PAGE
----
How Industry 4.0 started at Brazilian Federal Government

In 2015 there was a concern on my part that I shared with my colleague Airton José Ruschel, as we watched the discussions that were taking place in the world, mainly in Germany about the actions of "Industrie 4.0" and we did not perceive a movement on the part of the Brazilian Ministry of Science , Technology and Innovation (MCTI) or the Federal Government the place that we belong. We realized the importance of the theme in the digitalization of the industry and how it would affect the entire production supply chain, but that until that moment there was no awakening by our bosses.


So, we decided to take a risk, and took the matter to my boss (and today a friend), Prof Jorge Mario Campagnolo and Eliana Emediato, both at the Secretariat of Technological Development and Innovation (SETEC) under the coordination of Secretary Prof Armando Zeferino Milioni. So, it was decided to hold a first meeting on the topic and we would invite Prof Carlos Arruda from Fundação Dom Cabral (FDC) to address the fundamental elements of Industry 4.0. To document this fact, I wrote the first Technical Note (NT No. 03/2015, Proton 30242/2015 of 06/03/2015) with the object "The new industrial revolution: the platform Industry 4.0".


On August 19, 2015 it took place in the SEDOQ meeting room at the National Council for Scientific and Technological Development (CNPq) in Brasília with 44 directors, specialists and technicians from the following institutions: MCTI, MDIC, CNPq, FINEP, BNDES, CNI, SENAI, SEBRAE, ABIMAQ, ABIT, ABIEC, CERTI, ANPEI, ABDI, UFSC, KUKA Roboter do Brasil Ltda, Fundação Dom Cabral, Brazilian Competitive Mouvement and RNP. There, there was the awakening that it was necessary to unify forces using the Triple Helix (government-companies-academy) to build a policy of inducing an industry 4.0 ecosystem in Brazil. The drivers were:

  • The government should be the driver of the process, creating an Advanced Manufacturing Ecosystem (Industry 4.0);

  • The government should seek to integrate efforts to develop companies' ability to innovate;

  • Promote meetings to discuss the topic with entrepreneurs, where each partner must define their role;

  • This action can be anchored in actions with large systemist companies that develop micro and small companies in chain;

  • The discussion must think about the future without leaving aside what has not been done.

Indeed, a first Working Group (WG) was formed with the following institutions: MCTI, MDIC, FINEP, SENAI, CNI, SEBRAE, ABDI, BNDES, ABIMAQ, ABIT, ANPEI, CERTI and CNPq to prepare a proposal for job. The Government also realized the need to coordinate the leadership of the process, and several meetings took place between Secretary Marcos Vinícius de Sousa (MDIC), Secretary Milioni and Prof Campagnolo. Thus, there were preparatory meetings between the Government, where Thales Marçal Vieira Netto of the then M2M Chamber (Machine to Machine) of the Ministry of Communications (MinCom) was invited to participate in the WG, an important initiative, but which was still in its beginning.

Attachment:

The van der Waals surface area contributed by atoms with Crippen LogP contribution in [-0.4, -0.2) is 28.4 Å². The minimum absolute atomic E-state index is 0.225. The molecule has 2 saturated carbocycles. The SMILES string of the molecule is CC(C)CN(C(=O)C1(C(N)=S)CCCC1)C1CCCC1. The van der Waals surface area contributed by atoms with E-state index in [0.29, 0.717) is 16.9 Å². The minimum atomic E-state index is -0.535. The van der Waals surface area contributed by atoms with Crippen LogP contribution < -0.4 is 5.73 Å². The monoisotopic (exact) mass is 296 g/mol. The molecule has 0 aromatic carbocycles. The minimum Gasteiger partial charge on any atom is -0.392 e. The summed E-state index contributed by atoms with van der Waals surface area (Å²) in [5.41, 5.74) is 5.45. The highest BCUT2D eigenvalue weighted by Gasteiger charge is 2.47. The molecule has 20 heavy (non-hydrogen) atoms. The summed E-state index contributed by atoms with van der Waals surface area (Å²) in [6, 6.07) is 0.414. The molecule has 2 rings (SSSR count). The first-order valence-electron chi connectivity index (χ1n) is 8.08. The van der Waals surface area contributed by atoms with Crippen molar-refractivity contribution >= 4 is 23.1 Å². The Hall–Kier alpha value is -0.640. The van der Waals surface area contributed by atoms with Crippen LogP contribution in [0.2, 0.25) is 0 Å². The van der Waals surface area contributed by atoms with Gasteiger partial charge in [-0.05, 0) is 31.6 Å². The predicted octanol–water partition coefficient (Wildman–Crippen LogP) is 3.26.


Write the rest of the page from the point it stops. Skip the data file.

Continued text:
The first meeting of this WG took place on 11/25/2015 at the then Ministry of Industry, Foreign Trade and Services (MDIC) in Brasília with the objective of developing a national strategy for Industry 4.0. For this work some elements were considered:


  • Understanding the policies of leading countries on the topic, such as the USA and Germany, which have clear strategies for transforming their manufacturing structure. In addition to the analysis of these countries, the study of the China case (Made in China 2025) in view of its impact on the global manufacturing structure. (The initiative resulted in the work of ARBIX, GLAUCO et al. BRAZIL AND THE NEW WAVE OF ADVANCED MANUFACTURING: What to learn from Germany, China and the United States. New studies. CEBRAP [online]. 2017, vol.36, n. 3, pp.29-49. ISSN 1980-5403. http://dx.doi.org/10.25091/s0101-3300201700030003).

  • The experiences of advanced manufacturing programs in countries such as the USA and Germany originated from the need to implement a set of policies that would return industrial leadership to these countries. The analysis of these experiences served both as a benchmark for a Brazilian strategy and also for identifying opportunities for international cooperation on the subject. The importance of international cooperation is evident when considering the absence of some technological and organizational competencies critical to the development of manufacturing in the country, as well as the fact that in this theme products and services necessarily only make sense if thought on a global scale.

  • The action plan for advanced manufacturing (Industry 4.0) in Brazil must have its starting point in the challenges that may generate the stimuli and scale, so that an advanced manufacturing program can be implemented in the segments associated with these. This path would have the objective of identifying the advanced manufacturing solutions that will be demanded, inevitably, in the country and in the world in the medium and long term. (This action resulted in MCTI's "CT&I Plan for Advanced Manufacturing in Brazil - Profuturo, Produção do Futuro" in 2017).